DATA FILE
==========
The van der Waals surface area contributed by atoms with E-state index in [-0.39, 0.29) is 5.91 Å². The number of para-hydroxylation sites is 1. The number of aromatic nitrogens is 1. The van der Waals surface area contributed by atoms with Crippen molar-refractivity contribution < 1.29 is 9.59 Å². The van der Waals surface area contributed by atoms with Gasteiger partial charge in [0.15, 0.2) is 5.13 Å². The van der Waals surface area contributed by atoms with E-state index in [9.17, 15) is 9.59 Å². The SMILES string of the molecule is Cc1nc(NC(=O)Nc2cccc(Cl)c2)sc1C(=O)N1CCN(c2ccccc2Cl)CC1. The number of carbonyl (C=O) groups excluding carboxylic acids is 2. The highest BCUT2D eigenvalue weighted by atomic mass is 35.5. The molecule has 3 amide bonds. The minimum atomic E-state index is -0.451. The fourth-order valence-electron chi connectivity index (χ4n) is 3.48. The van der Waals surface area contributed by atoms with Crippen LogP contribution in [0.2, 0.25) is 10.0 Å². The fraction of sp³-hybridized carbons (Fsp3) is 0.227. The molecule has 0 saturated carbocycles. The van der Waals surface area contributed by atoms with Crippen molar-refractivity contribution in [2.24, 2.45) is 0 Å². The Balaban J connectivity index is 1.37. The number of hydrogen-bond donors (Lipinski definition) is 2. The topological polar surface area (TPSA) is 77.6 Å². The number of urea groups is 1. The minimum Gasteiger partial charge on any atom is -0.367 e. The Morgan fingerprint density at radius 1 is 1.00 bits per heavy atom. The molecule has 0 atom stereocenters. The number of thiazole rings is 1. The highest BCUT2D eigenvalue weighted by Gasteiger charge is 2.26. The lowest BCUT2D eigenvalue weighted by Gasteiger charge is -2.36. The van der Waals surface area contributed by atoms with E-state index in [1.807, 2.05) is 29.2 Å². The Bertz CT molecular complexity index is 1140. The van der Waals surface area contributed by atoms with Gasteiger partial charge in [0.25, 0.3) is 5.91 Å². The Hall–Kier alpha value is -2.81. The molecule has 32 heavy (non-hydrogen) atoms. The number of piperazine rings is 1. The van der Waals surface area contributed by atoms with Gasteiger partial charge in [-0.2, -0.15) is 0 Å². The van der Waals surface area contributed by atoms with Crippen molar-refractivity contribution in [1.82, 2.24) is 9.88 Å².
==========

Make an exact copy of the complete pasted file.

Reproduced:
The van der Waals surface area contributed by atoms with E-state index in [-0.39, 0.29) is 5.91 Å². The number of para-hydroxylation sites is 1. The number of aromatic nitrogens is 1. The van der Waals surface area contributed by atoms with Crippen molar-refractivity contribution < 1.29 is 9.59 Å². The van der Waals surface area contributed by atoms with Gasteiger partial charge in [0.15, 0.2) is 5.13 Å². The van der Waals surface area contributed by atoms with E-state index in [9.17, 15) is 9.59 Å². The SMILES string of the molecule is Cc1nc(NC(=O)Nc2cccc(Cl)c2)sc1C(=O)N1CCN(c2ccccc2Cl)CC1. The number of carbonyl (C=O) groups excluding carboxylic acids is 2. The highest BCUT2D eigenvalue weighted by atomic mass is 35.5. The molecule has 3 amide bonds. The minimum atomic E-state index is -0.451. The fourth-order valence-electron chi connectivity index (χ4n) is 3.48. The van der Waals surface area contributed by atoms with Crippen LogP contribution in [0.2, 0.25) is 10.0 Å². The fraction of sp³-hybridized carbons (Fsp3) is 0.227. The molecule has 0 saturated carbocycles. The van der Waals surface area contributed by atoms with Crippen molar-refractivity contribution in [2.24, 2.45) is 0 Å². The Balaban J connectivity index is 1.37. The number of hydrogen-bond donors (Lipinski definition) is 2. The topological polar surface area (TPSA) is 77.6 Å². The number of urea groups is 1. The minimum Gasteiger partial charge on any atom is -0.367 e. The Morgan fingerprint density at radius 1 is 1.00 bits per heavy atom. The molecule has 0 atom stereocenters. The number of thiazole rings is 1. The highest BCUT2D eigenvalue weighted by Gasteiger charge is 2.26. The lowest BCUT2D eigenvalue weighted by Gasteiger charge is -2.36. The van der Waals surface area contributed by atoms with E-state index in [1.807, 2.05) is 29.2 Å². The Bertz CT molecular complexity index is 1140. The van der Waals surface area contributed by atoms with Gasteiger partial charge in [0.25, 0.3) is 5.91 Å². The Hall–Kier alpha value is -2.81. The molecule has 32 heavy (non-hydrogen) atoms. The number of piperazine rings is 1. The van der Waals surface area contributed by atoms with Gasteiger partial charge in [-0.2, -0.15) is 0 Å². The van der Waals surface area contributed by atoms with Crippen molar-refractivity contribution in [1.82, 2.24) is 9.88 Å².